£15m funding for new regulator

July 16, 2014

The UK Government is to contribute £15 million short-term funding over five years to help kickstart the establishment of a new arm’s length regulatory body, to be called the Oil and Gas Authority (OGA), based in Aberdeen, to oversee the oil and gas industry.

The government's aim is that the long term funding of the OGA will come from the industry. 

The new body is the official response to a review into the North Sea's future by Sir Ian Wood earlier this year - UKCS: Maximising Economic Recovery Review.

Image: The launch fo the Wood Review in Aberdeen. 

The review was set up by Secretary of State Ed Davey in June 2013, and detailed how the British economy could receive a potential £200 billion boost over the next 20 years through the recovery of an additional 3-4 billion barrels of North Sea oil and gas, reducing imports and increasing UK energy security.

Other recommendations from the review formally accepted by the government included:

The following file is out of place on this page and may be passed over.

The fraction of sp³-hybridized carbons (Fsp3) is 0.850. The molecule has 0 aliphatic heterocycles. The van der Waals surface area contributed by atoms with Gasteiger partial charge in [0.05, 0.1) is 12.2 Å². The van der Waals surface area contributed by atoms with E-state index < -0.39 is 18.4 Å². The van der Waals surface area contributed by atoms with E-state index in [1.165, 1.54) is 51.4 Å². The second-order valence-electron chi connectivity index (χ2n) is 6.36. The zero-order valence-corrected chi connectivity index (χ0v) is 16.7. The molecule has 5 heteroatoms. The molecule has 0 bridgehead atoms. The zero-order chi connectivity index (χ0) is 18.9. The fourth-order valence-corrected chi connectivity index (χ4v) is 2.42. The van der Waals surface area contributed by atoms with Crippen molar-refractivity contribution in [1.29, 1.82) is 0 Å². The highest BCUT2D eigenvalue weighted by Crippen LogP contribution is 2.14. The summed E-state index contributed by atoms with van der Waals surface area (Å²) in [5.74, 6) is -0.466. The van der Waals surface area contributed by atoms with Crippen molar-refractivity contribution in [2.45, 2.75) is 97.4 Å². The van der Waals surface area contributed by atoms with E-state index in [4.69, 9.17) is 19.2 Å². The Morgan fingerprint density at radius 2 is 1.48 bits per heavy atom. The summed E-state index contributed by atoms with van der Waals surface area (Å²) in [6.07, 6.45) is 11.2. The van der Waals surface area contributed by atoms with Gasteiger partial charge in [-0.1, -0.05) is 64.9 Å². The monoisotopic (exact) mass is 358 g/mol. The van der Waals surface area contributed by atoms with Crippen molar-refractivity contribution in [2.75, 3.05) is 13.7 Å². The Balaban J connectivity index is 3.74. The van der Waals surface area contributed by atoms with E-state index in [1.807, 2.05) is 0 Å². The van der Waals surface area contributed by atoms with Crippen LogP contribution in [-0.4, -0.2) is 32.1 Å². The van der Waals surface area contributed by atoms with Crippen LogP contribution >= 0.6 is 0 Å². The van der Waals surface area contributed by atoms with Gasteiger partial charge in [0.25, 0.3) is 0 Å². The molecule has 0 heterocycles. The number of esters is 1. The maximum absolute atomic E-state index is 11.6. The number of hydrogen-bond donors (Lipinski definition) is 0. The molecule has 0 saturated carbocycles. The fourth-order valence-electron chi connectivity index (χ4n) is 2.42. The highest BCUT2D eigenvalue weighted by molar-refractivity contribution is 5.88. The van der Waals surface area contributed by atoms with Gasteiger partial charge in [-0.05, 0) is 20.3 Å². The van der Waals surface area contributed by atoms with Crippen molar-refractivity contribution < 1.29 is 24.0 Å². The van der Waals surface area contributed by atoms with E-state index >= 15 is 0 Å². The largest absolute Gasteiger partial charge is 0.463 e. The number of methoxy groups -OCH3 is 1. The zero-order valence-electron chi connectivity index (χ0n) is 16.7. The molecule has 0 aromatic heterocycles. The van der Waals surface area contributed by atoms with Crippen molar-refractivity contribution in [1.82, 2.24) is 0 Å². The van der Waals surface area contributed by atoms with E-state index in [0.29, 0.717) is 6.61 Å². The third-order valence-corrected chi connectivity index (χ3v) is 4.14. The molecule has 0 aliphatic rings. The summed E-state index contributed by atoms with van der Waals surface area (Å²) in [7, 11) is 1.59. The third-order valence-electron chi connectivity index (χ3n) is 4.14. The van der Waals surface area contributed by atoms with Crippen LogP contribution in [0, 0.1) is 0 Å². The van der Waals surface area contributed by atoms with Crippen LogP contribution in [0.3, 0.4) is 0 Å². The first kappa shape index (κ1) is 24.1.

• A new shared strategy between government, the OGA and industry for maximising recovery of oil and gas in the UK.
  • Greater collaboration by industry in the development of regional hubs, sharing of infrastructure, and reducing the complexity and delays in current legal and commercial processes.
  • The OGA will undertake the licensing, exploration and development functions work currently carried out by DECC and will have a remit which extends to both onshore and offshore mining.

Today's announcement also confirmed the new body would be a Government Company, giving it independence to deliver. A search for a chief executive for the OGA is underway. 

Responding to today's announcement, Sir Ian said: "In all the circumstances, Industry should be pleased with the progress, and the Interim Advisory Panel, which I chair, will continue to work closely with the Department of Energy and Climate Change (DECC) to maintain this. The GovCo will take some time to set up but in the meantime DECC are going ahead with an Executive Agency which will enable the new Regulator to begin to have an impact soon after the new Chief Executive joins. In the meantime, the present DECC management and team are, where possible, beginning to work to the principles of the new recommendations and this should enable the new chief executive and team to make faster progress when they start."

Read more: A North Sea Watershed - Sir Ian Wood's Review



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